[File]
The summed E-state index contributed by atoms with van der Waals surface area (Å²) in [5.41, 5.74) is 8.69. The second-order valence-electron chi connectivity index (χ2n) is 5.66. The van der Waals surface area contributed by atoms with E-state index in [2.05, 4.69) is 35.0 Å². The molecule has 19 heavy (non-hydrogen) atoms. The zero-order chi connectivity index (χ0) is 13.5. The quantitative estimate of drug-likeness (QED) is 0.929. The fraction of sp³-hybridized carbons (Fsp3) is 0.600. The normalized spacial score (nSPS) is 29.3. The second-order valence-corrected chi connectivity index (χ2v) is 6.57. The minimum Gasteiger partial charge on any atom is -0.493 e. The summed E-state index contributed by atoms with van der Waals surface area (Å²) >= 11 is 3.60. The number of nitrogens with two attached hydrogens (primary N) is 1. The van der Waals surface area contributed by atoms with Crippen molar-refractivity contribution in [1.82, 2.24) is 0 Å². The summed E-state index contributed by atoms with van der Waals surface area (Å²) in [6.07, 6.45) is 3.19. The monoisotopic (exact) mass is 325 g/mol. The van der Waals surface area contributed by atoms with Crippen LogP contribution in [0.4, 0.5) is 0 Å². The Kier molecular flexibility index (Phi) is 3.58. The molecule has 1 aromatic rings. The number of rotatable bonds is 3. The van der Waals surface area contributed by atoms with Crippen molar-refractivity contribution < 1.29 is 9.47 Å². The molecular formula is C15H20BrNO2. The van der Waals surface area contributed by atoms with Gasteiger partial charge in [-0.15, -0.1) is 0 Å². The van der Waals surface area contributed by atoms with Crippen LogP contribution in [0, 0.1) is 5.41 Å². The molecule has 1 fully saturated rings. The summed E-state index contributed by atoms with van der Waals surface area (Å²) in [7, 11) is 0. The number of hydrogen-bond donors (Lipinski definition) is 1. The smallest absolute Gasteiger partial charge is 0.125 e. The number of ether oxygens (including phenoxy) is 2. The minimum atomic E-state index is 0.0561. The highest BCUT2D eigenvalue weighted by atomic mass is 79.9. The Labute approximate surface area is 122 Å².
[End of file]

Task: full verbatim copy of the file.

The summed E-state index contributed by atoms with van der Waals surface area (Å²) in [5.41, 5.74) is 8.69. The second-order valence-electron chi connectivity index (χ2n) is 5.66. The van der Waals surface area contributed by atoms with E-state index in [2.05, 4.69) is 35.0 Å². The molecule has 19 heavy (non-hydrogen) atoms. The zero-order chi connectivity index (χ0) is 13.5. The quantitative estimate of drug-likeness (QED) is 0.929. The fraction of sp³-hybridized carbons (Fsp3) is 0.600. The normalized spacial score (nSPS) is 29.3. The second-order valence-corrected chi connectivity index (χ2v) is 6.57. The minimum Gasteiger partial charge on any atom is -0.493 e. The summed E-state index contributed by atoms with van der Waals surface area (Å²) >= 11 is 3.60. The number of nitrogens with two attached hydrogens (primary N) is 1. The van der Waals surface area contributed by atoms with Crippen molar-refractivity contribution in [1.82, 2.24) is 0 Å². The summed E-state index contributed by atoms with van der Waals surface area (Å²) in [6.07, 6.45) is 3.19. The monoisotopic (exact) mass is 325 g/mol. The van der Waals surface area contributed by atoms with Crippen LogP contribution in [0.4, 0.5) is 0 Å². The Kier molecular flexibility index (Phi) is 3.58. The molecule has 1 aromatic rings. The number of rotatable bonds is 3. The van der Waals surface area contributed by atoms with Crippen molar-refractivity contribution < 1.29 is 9.47 Å². The molecular formula is C15H20BrNO2. The van der Waals surface area contributed by atoms with Gasteiger partial charge in [-0.15, -0.1) is 0 Å². The van der Waals surface area contributed by atoms with Crippen LogP contribution in [0, 0.1) is 5.41 Å². The molecule has 1 fully saturated rings. The summed E-state index contributed by atoms with van der Waals surface area (Å²) in [7, 11) is 0. The number of hydrogen-bond donors (Lipinski definition) is 1. The smallest absolute Gasteiger partial charge is 0.125 e. The number of ether oxygens (including phenoxy) is 2. The minimum atomic E-state index is 0.0561. The highest BCUT2D eigenvalue weighted by atomic mass is 79.9. The Labute approximate surface area is 122 Å².